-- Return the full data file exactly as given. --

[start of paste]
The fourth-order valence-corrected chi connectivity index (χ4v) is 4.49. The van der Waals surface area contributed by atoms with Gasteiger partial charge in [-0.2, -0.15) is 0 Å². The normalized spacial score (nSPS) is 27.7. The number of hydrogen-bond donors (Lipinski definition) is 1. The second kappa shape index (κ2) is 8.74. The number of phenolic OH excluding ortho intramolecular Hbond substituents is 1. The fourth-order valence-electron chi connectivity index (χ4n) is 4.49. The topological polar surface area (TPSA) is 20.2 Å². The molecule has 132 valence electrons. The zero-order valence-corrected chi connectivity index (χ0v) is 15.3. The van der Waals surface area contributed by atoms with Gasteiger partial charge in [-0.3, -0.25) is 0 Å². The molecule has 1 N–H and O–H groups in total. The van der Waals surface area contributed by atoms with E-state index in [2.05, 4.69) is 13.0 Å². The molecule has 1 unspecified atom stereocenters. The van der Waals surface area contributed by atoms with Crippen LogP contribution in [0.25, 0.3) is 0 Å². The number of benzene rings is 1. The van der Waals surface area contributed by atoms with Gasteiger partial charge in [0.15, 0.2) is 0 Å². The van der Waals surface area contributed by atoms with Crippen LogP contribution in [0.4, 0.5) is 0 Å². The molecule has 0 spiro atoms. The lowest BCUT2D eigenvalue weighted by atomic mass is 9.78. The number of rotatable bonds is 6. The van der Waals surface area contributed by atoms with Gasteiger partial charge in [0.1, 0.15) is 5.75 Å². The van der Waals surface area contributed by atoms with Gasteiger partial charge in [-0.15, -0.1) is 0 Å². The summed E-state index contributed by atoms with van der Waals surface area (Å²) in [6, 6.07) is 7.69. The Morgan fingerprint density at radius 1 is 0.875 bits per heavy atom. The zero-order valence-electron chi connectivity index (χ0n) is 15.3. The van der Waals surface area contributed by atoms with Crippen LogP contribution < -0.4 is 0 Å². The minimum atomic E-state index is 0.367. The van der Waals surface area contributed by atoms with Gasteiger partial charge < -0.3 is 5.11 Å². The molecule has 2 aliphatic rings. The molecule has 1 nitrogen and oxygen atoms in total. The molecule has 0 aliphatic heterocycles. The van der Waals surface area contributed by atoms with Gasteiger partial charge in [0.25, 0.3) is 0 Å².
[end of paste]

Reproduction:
The fourth-order valence-corrected chi connectivity index (χ4v) is 4.49. The van der Waals surface area contributed by atoms with Gasteiger partial charge in [-0.2, -0.15) is 0 Å². The normalized spacial score (nSPS) is 27.7. The number of hydrogen-bond donors (Lipinski definition) is 1. The second kappa shape index (κ2) is 8.74. The number of phenolic OH excluding ortho intramolecular Hbond substituents is 1. The fourth-order valence-electron chi connectivity index (χ4n) is 4.49. The topological polar surface area (TPSA) is 20.2 Å². The molecule has 132 valence electrons. The zero-order valence-corrected chi connectivity index (χ0v) is 15.3. The van der Waals surface area contributed by atoms with Gasteiger partial charge in [-0.3, -0.25) is 0 Å². The molecule has 1 N–H and O–H groups in total. The van der Waals surface area contributed by atoms with E-state index in [2.05, 4.69) is 13.0 Å². The molecule has 1 unspecified atom stereocenters. The van der Waals surface area contributed by atoms with Crippen LogP contribution in [0.25, 0.3) is 0 Å². The number of benzene rings is 1. The van der Waals surface area contributed by atoms with Gasteiger partial charge in [0.15, 0.2) is 0 Å². The van der Waals surface area contributed by atoms with Crippen LogP contribution in [0.4, 0.5) is 0 Å². The molecule has 0 spiro atoms. The lowest BCUT2D eigenvalue weighted by atomic mass is 9.78. The number of rotatable bonds is 6. The van der Waals surface area contributed by atoms with Gasteiger partial charge in [0.1, 0.15) is 5.75 Å². The van der Waals surface area contributed by atoms with Gasteiger partial charge in [-0.15, -0.1) is 0 Å². The summed E-state index contributed by atoms with van der Waals surface area (Å²) in [6, 6.07) is 7.69. The Morgan fingerprint density at radius 1 is 0.875 bits per heavy atom. The zero-order valence-electron chi connectivity index (χ0n) is 15.3. The van der Waals surface area contributed by atoms with Crippen LogP contribution < -0.4 is 0 Å². The minimum atomic E-state index is 0.367. The van der Waals surface area contributed by atoms with Gasteiger partial charge < -0.3 is 5.11 Å². The molecule has 2 aliphatic rings. The molecule has 1 nitrogen and oxygen atoms in total. The molecule has 0 aliphatic heterocycles. The van der Waals surface area contributed by atoms with Gasteiger partial charge in [0.25, 0.3) is 0 Å².